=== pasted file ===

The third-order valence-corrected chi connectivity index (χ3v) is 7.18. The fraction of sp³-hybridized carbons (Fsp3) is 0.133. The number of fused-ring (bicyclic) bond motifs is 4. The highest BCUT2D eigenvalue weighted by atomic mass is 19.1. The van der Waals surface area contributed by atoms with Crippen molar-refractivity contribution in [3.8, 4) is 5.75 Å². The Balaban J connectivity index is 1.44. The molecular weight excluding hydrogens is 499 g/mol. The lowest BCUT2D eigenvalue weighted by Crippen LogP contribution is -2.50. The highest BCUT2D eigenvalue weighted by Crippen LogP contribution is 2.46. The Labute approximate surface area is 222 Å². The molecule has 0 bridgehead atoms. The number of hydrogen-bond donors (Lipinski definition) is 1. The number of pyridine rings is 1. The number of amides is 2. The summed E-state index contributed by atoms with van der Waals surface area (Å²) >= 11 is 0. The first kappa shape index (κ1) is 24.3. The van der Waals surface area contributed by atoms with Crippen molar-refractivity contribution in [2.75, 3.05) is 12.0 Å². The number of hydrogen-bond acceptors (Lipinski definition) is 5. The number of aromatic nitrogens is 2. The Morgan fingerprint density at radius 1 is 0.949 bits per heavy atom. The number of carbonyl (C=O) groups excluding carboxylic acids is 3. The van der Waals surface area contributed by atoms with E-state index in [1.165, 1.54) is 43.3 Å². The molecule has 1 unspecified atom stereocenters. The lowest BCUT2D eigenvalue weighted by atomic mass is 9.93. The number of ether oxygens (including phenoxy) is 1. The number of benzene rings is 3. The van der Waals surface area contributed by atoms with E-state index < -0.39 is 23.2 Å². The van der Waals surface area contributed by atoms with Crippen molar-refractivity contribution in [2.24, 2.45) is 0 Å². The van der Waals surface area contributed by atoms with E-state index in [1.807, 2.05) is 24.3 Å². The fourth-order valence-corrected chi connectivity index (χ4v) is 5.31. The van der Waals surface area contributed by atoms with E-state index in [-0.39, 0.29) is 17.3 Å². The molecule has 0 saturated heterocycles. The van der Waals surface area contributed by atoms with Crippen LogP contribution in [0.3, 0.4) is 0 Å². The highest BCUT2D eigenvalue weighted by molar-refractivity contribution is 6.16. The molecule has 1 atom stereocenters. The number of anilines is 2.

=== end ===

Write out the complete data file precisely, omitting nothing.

The third-order valence-corrected chi connectivity index (χ3v) is 7.18. The fraction of sp³-hybridized carbons (Fsp3) is 0.133. The number of fused-ring (bicyclic) bond motifs is 4. The highest BCUT2D eigenvalue weighted by atomic mass is 19.1. The van der Waals surface area contributed by atoms with Crippen molar-refractivity contribution in [3.8, 4) is 5.75 Å². The Balaban J connectivity index is 1.44. The molecular weight excluding hydrogens is 499 g/mol. The lowest BCUT2D eigenvalue weighted by Crippen LogP contribution is -2.50. The highest BCUT2D eigenvalue weighted by Crippen LogP contribution is 2.46. The Labute approximate surface area is 222 Å². The molecule has 0 bridgehead atoms. The number of hydrogen-bond donors (Lipinski definition) is 1. The number of pyridine rings is 1. The number of amides is 2. The summed E-state index contributed by atoms with van der Waals surface area (Å²) >= 11 is 0. The first kappa shape index (κ1) is 24.3. The van der Waals surface area contributed by atoms with Crippen molar-refractivity contribution in [2.75, 3.05) is 12.0 Å². The number of hydrogen-bond acceptors (Lipinski definition) is 5. The number of aromatic nitrogens is 2. The Morgan fingerprint density at radius 1 is 0.949 bits per heavy atom. The number of carbonyl (C=O) groups excluding carboxylic acids is 3. The van der Waals surface area contributed by atoms with E-state index in [1.165, 1.54) is 43.3 Å². The molecule has 1 unspecified atom stereocenters. The lowest BCUT2D eigenvalue weighted by atomic mass is 9.93. The number of ether oxygens (including phenoxy) is 1. The number of benzene rings is 3. The van der Waals surface area contributed by atoms with E-state index < -0.39 is 23.2 Å². The van der Waals surface area contributed by atoms with Crippen molar-refractivity contribution in [2.24, 2.45) is 0 Å². The van der Waals surface area contributed by atoms with E-state index in [1.807, 2.05) is 24.3 Å². The fourth-order valence-corrected chi connectivity index (χ4v) is 5.31. The van der Waals surface area contributed by atoms with E-state index in [-0.39, 0.29) is 17.3 Å². The molecule has 0 saturated heterocycles. The van der Waals surface area contributed by atoms with Crippen LogP contribution in [0.3, 0.4) is 0 Å². The highest BCUT2D eigenvalue weighted by molar-refractivity contribution is 6.16. The molecule has 1 atom stereocenters. The number of anilines is 2.